Have a Marmite sandwich and a nice day
It is with some trepidation that I am returning to the Old Country for good this summer, together with my husband and a daughter who has almost more of a twang than your average American 11-year-old. Will we find new attitudes, a nation invigorated by a spruced-up Labour party? Or will we simply see the same old country through new eyes? What will English education feel like after all these years in the land of parent power?
We have no idea. As we throw out the detritus of American suburban living - the torches which ward off fearsome bugs in the Washington dusk, the microwaves and our cherished Chevy station wagon - we try to prepare ourselves mentally for what lies ahead. The little roads. The little cars. The traffic. North London on a grey day. Islington dustmen.
I could go on. There are such vast disparities between the Old and New Worlds - much bigger than each realises - that it is difficult to get one's head around them. For all my misgivings about leaving the United States, though, I know which place I call home. Whenever I came home - which I did most years - I found myself aching with homesickness on my return to America. It would always take me weeks, if not months, to pick up the pieces of my life in the New World and to forget the heady, cosy, dirty bustle of London.
In recent weeks I have taken to scanning the television schedules in British newspapers to get a feel for what we have in store. Sometimes I read out the offerings to my daughter in the hope that she will be as enthused as I am about coming back to Channel 4 News, The South Bank Show and other improving matter. Fat chance! The one bright spot for her is that British TV shows Fresh Prince of Bel Air, a soap about rich, black people in Beverly Hills. We adults will not miss our 68 channels much. What we will miss can be summed up in two words. Space and attitudes.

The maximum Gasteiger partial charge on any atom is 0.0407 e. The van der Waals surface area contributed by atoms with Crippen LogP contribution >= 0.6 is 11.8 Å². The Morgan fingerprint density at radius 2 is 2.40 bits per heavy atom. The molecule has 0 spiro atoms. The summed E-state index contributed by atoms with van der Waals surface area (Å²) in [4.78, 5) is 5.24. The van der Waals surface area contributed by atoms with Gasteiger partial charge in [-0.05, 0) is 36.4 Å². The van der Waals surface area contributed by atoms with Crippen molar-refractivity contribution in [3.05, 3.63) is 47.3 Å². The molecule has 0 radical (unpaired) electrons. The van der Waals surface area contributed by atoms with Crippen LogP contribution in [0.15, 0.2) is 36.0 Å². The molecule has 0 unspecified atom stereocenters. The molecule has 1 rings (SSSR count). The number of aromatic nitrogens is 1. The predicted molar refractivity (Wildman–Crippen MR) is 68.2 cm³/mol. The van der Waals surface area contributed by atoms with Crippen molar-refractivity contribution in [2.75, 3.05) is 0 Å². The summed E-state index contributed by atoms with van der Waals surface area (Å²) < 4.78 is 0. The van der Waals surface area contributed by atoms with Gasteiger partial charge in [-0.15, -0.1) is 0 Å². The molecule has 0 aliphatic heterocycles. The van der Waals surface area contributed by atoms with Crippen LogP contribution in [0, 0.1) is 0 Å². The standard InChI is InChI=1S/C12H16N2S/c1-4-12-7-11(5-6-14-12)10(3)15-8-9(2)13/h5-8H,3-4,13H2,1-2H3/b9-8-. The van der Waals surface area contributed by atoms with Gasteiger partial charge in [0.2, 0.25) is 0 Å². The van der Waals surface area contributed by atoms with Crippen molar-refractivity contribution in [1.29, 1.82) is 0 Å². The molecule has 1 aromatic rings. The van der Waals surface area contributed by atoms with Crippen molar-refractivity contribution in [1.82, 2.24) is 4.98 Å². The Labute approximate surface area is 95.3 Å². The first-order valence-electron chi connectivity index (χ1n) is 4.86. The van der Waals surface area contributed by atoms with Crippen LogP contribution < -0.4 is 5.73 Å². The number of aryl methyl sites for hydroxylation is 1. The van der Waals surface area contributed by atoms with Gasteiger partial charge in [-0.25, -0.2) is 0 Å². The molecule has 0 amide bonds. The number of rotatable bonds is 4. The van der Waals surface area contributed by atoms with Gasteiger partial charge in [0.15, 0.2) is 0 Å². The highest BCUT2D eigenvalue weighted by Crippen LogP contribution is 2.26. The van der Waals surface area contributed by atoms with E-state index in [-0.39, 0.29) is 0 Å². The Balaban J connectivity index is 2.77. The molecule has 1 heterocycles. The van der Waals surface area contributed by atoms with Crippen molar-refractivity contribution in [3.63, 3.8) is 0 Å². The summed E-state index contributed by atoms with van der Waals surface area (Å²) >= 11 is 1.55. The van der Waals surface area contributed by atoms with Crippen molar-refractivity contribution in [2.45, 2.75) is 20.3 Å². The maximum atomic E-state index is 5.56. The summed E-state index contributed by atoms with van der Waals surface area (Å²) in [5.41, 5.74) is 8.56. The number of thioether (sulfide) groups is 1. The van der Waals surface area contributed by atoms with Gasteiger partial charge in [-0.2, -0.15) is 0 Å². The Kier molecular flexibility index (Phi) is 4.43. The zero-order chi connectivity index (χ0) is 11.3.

There is so much room in America that it boggles the British mind. Everything expands to fit the vast horizon. Anything seems possible in so huge a continent.
You need a shopping mall containing three giant department stores, as well as a Sears, a Walt Disney store, an MGM store, endless shoe shops, a naughty knicker shop and a hundred and one other shops? Build one. You fancy a swimming pool? Easy. The United States is a shoppers' paradise. You can buy anything you want at unbelievably low prices. And it is all so hassle-free. Everyone smiles and tells you to have a nice day. The positive mental attitude even extends to the public sector. Our garbage collectors are only too happy to take any old trash we throw out, however large and difficult to manoeuvre. A pair of old skis? No problem. And have a nice day, they tell us with big smiles.
Actually we have three kinds of garbage disposal men in our Washington suburb: one lot to take away the regular trash of everyday living, who come twice a week; another lot who take away garden rubbish; and a third who remove the recyclable stuff. The latter - plastic and glass and tin foil - we dump in a blue box provided for us by our local authority.